Seated among the 300 or so men who’d travelled from Vineyard churches across the northwest, he regretted saying yes to the invitation. If he’d stayed home, he could be working on the never ending projects on his ever growing list of “to-dos.” Staying busy seems to dull the pain.
While tapping his foot, waiting out the remaining 10 minutes before “getting on with it,” two men approached.
“We felt like you might need prayer. What’s going on with you?”
Sandy shared his frustrations, a familiar script, flowing off his tongue like an old song, the melody being “I don’t think God hears me.”
The men listened, praying a facsimile of the prayers sent over the past months of discontent. The prayer ended, just as the worship service started. Through worship, Sandy continued praying, seeking, yet convinced it was a one-way communication.
“Please, Father… I want to know you.”
When the key note speaker began, Sandy chuckled sarcastically at the topic – “Receiving Words from God.” When the audience was asked to participate, he prepared to go through the motions, expecting that others would receive wondrous, life changing, intimate messages from God, as he wallowed, on an island of quiet nothingness.
“There are thousands of words floating around this room right now. Please turn to someone you don’t know and introduce yourself. Then let’s spend some quiet time asking God for a word for each other.”
“My name’s Sandy… nice to meet you.”
Shaking hands, the stranger stated his name, which Sandy instantly forgot.
During the five minutes of quiet, disguised as three days of noisy head clatter, Sandy tried, in vain, to hear from God. When the time was up, he shared what he calls, generic fortune cookie stuff, derived from his own head.
“Something good is going to happen… there’s going to be a change…”
When it was the other man’s turn, he looked blank, then said.
“Philip. Right? Your name is Philip. He knows your name. That’s what I felt God wanted you to know.”
There it was… in perfect timing. Weak kneed, laughing… crying… laughing… no doubt God speaks… no doubt God hears… no doubt God knows him by name. You see, there was no way the stranger could have known that Sandy’s real name is Philip. A name spared only for legal documents. A name God shared through a stranger, knowing Sandy would hear it, An undeniable message of the His love.
That night, a phone call interrupted my sleep.
“He knows me by name!”
“God knows my name is Philip! He knows me…”
He shared the story with me, pausing for frequent voice cracking breaks, his demeanor and mannerisms out of character… chatty, fired up, super charged. To this day, he shares this story with anyone who’ll listen, never able to say “He knows me by name,” without tears. He left home with an acute case of “diseverything,” returning a changed man.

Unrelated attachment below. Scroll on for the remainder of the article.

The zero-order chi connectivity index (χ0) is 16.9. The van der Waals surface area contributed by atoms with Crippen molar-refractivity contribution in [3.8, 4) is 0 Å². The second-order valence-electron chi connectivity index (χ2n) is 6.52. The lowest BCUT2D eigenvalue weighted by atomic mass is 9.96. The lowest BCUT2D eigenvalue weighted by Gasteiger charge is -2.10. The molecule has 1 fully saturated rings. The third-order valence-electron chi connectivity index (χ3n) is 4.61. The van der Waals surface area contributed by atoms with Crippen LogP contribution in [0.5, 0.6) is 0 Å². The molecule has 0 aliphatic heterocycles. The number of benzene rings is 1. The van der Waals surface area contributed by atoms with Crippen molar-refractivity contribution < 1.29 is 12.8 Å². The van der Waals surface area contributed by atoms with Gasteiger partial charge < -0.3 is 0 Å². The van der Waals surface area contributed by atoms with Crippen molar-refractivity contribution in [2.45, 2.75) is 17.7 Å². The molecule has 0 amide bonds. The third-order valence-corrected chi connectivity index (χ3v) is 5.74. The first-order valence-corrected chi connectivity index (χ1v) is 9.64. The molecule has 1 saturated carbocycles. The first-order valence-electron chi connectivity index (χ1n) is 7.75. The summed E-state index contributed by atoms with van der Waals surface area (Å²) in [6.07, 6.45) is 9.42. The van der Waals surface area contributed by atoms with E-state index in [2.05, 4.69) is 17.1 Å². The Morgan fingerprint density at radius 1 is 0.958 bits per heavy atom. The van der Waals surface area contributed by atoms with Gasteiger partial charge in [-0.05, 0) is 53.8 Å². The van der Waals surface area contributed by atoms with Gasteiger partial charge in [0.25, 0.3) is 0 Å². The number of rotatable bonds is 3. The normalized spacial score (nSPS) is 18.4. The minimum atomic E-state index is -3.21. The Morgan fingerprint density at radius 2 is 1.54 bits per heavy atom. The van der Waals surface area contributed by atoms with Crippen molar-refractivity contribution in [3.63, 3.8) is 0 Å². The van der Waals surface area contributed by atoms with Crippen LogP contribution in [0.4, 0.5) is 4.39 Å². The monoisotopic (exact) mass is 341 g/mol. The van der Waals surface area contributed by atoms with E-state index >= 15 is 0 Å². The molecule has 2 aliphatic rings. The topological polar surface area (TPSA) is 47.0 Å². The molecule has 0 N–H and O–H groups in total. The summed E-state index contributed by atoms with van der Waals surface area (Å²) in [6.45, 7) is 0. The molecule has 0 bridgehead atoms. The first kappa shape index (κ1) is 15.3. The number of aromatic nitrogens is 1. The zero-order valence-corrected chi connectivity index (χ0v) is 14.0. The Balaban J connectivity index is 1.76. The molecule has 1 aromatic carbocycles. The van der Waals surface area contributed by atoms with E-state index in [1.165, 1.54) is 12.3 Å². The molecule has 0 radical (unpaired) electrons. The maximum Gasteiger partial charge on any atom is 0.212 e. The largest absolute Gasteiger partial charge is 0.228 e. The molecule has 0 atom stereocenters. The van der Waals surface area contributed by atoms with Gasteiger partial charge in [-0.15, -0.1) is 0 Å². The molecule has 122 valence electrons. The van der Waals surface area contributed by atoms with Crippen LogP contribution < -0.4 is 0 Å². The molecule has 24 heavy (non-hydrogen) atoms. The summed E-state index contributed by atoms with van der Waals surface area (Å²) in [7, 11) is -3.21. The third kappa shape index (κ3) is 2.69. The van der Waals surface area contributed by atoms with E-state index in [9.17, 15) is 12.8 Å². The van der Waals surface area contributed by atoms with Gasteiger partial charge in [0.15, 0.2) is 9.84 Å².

I suspect God is speaking all the time, and we are the lackeys with plugged ears. He’s a gentleman, who won’t yell over the top of the other noise in our life, and doesn’t need to. He knows exactly what it will take to get our attention, being our Creator and all.
Before my mom died, in 2002, I sat with her every day in the hospital, reading the Bible aloud, praying her seemingly sleeping mind could hear God’s word. I begged God to give me a sign that she would be in heaven… at peace and free of pain. My expectations were that she would awaken and say something reassuring, like “Jesus told me to tell you, it’s all good, you can pray about other stuff now.” That didn’t happen. Instead, moments before mom died, my sister and I walked into her room, finding her wide awake, smiling, gazing straight ahead. Whatever she was looking at, was beyond our understanding. One thing was clear, Whomever she looked upon blinded her to all else, satisfied her every need and filled her with joy. Then, she left the room, or at least in spirit. The nurses told us we could stay with her as long as we wanted. But why? She left, leaving only the parcel she rented space in, behind.
That day, God spoke, giving me everything I needed to never doubt. Like Thomas, who needed to stick his finger in the hole in Jesus’ side, I needed to see Jesus through my mother’s eyes. Nothing else would have sufficed. He knows us well. Yes, indeed.
A recent study found that those speaking the truth are 75% less likely to suffer from heart disease than those who tell a lie. Sounds like a government study… right? Relax, no lying rats were harmed in this study, I made that part up (oops, that’s what I’m talking about…).
Years ago, I took a job as a professional liar. That’s not what they called it, but truly, I was a liar for hire. The official job title was “shopper,” specifically banks. It began innocently with fibs, innuendos, lies of omission. Corruption begged company, so I enlisted my husband, bringing him along for the heists.